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Problems of representation II: naturalizing content

In Francisco Garzon & John Symons (eds.), Routledge Companion to the Philosophy of Psychology. Routledge (2009)

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  1. Perceiving the World Outside: How to Solve the Distality Problem for Informational Teleosemantics.Peter Schulte - 2018 - Philosophical Quarterly 68 (271):349-369.
    Perceptual representations have distal content: they represent external objects and their properties, not light waves or retinal images. This basic fact presents a fundamental problem for ‘input-oriented’ theories of perceptual content. As I show in the first part of this paper, this even holds for what is arguably the most sophisticated input-oriented theory to date, namely Karen Neander's informational teleosemantics. In the second part of the paper, I develop a new version of informational teleosemantics, drawing partly on empirical psychology, and (...)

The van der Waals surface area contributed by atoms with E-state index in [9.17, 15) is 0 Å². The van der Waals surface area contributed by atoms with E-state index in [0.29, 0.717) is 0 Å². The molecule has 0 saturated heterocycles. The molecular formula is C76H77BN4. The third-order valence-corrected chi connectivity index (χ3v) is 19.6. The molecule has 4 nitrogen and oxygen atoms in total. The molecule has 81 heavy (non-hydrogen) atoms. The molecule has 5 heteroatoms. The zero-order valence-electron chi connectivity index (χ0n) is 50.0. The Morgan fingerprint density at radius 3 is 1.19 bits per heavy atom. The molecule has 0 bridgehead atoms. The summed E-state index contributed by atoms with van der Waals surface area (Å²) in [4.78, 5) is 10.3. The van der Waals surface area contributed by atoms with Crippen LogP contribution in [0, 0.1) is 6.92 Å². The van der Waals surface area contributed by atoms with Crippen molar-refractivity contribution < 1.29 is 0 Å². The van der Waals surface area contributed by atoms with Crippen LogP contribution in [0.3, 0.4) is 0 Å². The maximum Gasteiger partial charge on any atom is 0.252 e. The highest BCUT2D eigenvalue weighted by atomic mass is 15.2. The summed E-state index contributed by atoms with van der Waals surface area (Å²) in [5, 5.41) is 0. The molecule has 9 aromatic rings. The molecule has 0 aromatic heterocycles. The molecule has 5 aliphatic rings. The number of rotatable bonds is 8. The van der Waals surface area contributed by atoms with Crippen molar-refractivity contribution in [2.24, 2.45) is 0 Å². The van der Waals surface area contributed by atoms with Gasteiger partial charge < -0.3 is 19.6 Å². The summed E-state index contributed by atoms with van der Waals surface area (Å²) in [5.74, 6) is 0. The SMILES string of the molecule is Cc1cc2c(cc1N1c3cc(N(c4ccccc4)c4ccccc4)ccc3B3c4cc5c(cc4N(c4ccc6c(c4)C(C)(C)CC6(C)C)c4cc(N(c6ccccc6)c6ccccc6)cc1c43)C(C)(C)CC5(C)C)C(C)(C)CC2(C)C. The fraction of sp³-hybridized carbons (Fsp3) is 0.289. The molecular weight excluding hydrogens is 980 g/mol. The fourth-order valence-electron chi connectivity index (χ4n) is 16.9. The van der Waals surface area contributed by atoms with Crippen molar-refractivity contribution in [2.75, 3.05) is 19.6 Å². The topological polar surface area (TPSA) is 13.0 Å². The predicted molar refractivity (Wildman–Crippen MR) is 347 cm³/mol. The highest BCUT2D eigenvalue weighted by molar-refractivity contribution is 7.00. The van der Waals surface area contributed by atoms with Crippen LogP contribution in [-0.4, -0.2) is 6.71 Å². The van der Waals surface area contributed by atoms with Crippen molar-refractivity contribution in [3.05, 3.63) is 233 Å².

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  • Content Pragmatism Defended.Dimitri Coelho Mollo - forthcoming - Topoi:1-11.
    In the literature on the nature and role of cognitive representation, three positions are taken across the conceptual landscape: robust realism, primitivism, and eliminativism. Recently, a fourth alternative that tries to avoid the shortcomings of traditional views has been proposed: content pragmatism. My aim is to defend pragmatism about content against some recent objections moved against the view. According to these objections, content pragmatism fails to capture the role played by representation in the cognitive sciences; and/or is an unstable view (...)
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  • Still Unsuccessful: The Unsolved Problems of Success Semantics.Javier González de Prado - 2018 - Theoria : An International Journal for Theory, History and Fundations of Science 33 (1).
    Success semantics is a theory of content that characterizes the truth-conditions of mental representations in terms of the success-conditions of the actions derived from them. Nanay : 151-165, 2013) and Dokic and Engel have revised this theory in order to defend it from the objections that assailed its previous incarnations. I argue that both proposals have seemingly decisive flaws. More specifically, these revised versions of the theory fail to deal adequately with the open-ended possibility of unforeseen obstacles for the success (...)
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